The Boyle’d Pot

Published on November 6th, 2015 | by BoyleToday.com

The Boyle’d Pot 6/11/15

Why have we no hotel in Boyle?

The need for a hotel in Boyle has long been the subject of discussion and debate. In the past, Boyle sustained two hotels – the Forest Park and the Royal – and while times have changed, we now don’t have any hotel in our town. A sign on the Royal Hotel says it is for Public Auction, but there has been no mention of a date and in the meantime this historic building is falling into disrepair and becoming somewhat of an eyesore. There is no question but that a hotel in Boyle is a viable business option for a budding entrepreneur(s). In Castlerea and Ballaghaderreen, two towns with less tourist facilities and natural beauty than Boyle, the town’s hotels are due to reopen shortly. A consortium of businessmen are to reopen the Abbeyfield in Balla while Tully’s Hotel in Castlerea will reopen it’s doors in time for Christmas. Surely there has to be some interest in developing a hotel in Boyle?

 

Another busy Sunday lies ahead

For a quiet Sunday in winter, there is a lot happening in Boyle on November 8th. Over 600 children, family and mentors will descend on Lough Key Forest Park for the Connacht Club Uneven Ages Cross Country Championships. In King House the annual Service of Remembrance will take place and there are many other happenings on the day that will feature in the “Events ” section of this website tomorrow. Four weeks from now one of the busiest weekends on the winter season calendar will take place with the Craft Fair and turning on of the Christmas lights taking place along with other exciting promotions for Boyle. For a small town we certainly have a lot going on.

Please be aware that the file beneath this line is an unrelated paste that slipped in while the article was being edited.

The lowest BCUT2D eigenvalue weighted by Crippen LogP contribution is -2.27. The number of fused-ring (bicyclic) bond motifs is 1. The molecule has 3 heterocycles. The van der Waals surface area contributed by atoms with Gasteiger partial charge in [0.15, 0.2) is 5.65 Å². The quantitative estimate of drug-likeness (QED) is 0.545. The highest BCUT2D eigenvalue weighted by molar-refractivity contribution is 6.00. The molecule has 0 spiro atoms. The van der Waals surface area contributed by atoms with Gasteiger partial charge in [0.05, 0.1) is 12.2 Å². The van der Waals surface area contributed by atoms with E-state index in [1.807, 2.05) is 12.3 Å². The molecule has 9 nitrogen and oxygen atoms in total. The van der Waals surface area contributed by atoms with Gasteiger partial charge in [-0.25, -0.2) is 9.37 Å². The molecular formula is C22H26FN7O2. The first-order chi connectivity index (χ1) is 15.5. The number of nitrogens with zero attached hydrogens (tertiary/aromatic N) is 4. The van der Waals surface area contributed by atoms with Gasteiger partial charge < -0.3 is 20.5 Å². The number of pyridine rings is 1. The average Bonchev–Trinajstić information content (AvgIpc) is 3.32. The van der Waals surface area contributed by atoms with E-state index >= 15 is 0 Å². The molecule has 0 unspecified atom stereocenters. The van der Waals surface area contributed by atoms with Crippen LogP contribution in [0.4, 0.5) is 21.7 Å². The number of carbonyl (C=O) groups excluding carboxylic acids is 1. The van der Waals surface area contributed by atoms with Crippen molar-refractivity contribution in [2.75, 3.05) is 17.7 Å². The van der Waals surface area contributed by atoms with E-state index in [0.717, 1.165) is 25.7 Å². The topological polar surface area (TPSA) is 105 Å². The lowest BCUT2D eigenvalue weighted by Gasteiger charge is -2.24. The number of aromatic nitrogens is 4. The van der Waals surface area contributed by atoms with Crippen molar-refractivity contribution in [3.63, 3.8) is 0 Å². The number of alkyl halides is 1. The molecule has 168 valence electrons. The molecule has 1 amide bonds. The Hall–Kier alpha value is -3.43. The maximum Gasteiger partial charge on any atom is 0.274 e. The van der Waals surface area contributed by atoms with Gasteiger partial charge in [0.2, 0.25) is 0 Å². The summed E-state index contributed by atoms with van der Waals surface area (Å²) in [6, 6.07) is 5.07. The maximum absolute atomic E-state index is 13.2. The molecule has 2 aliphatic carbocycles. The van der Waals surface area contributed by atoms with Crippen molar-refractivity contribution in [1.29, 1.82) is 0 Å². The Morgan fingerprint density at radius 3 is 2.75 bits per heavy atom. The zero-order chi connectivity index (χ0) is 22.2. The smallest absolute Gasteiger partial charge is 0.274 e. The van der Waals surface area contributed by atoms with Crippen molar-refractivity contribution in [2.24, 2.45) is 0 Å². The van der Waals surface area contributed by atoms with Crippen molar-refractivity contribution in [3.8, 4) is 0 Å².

Time to get rid of the phone boxes

Three of the biggest eye sores in the town have to be the old phone boxes at the Bridge, Military Road and the Crescent. They detract from the efforts many businesses have made to make their buildings look attractive. With everyone now using a mobile phone, there is no use any more for phone boxes, in fact there is a notice on the boxes saying they were to be removed from service on 1st March 2015 . Unfortunately they are still here and in their present state, are no addition to the town.